It sounds as if  the Pardo’s marriage was one of deceipt.  Mr. Pardo had not disclosed to his wife that he had a child from a previous relationship that he did not see, nor did he help support.  It seems that when this child was a toddler in Mr. Pardo’s care; the child ended up in a pool and almost drowned.  The young child is now around the age of 7 ; but, Bruce Pardo kept this child a secret from his wife.  She discovered that the child existed by going through tax papers and finding out that he claimed the child as a dependent.  He denied the situation and Sylvia called her mother in law who confirmed that a child did in fact exist and was disabled.   She filed for divorce…he did not want it.

       It seems that during this time…Bruce also lost his job and then was ordered, by the court, to pay support to his soon to be ex-wife.  By all appearances…Bruce did his best to follow through on the court’s dissolution of his marriage….yet, all along he planned his revenge on the woman who divorced him and those who were closest to her and helped her to leave him.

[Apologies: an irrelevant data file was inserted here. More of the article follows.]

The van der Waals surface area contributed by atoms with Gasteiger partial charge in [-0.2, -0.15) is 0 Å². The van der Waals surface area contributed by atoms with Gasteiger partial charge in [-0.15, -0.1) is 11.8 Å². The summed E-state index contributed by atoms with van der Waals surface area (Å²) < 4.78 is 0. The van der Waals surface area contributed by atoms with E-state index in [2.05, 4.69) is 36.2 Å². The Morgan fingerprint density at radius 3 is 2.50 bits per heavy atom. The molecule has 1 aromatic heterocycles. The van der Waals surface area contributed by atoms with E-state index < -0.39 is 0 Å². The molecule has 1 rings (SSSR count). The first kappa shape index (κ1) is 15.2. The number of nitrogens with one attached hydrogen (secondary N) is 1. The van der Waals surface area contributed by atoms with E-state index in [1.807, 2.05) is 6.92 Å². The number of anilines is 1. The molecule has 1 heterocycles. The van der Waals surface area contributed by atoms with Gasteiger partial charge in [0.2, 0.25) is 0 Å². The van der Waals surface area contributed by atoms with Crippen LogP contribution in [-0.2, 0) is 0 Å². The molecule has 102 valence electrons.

Bruce rented two vehicles and he had things planned out.  He had an extra large Santa suit made up for him.  It seems that at the annual party, Santa always showed up.  He went to the home with a gift in his hand…when the door was opened by a young 8 year old girl…he opened fire, shooting her in the face.  He then went about shooting and looking for specific people.  After he shot the people he went looking for…he then used a homemade device to set the home on fire; inadvertantly causing himself 3rd degree burns when part of the Santa suit melted into his skin from the incendiary device he used to start the fire.

         People in the home had tried to hide and some were able to flee.  A sister of Sylvia’s escaped to a neighbors with the young 8 year old girl who was shot in the face.  She was able to call 911.  After starting the fire, Bruce Pardo shot out street lights…allegedly to help further his escape.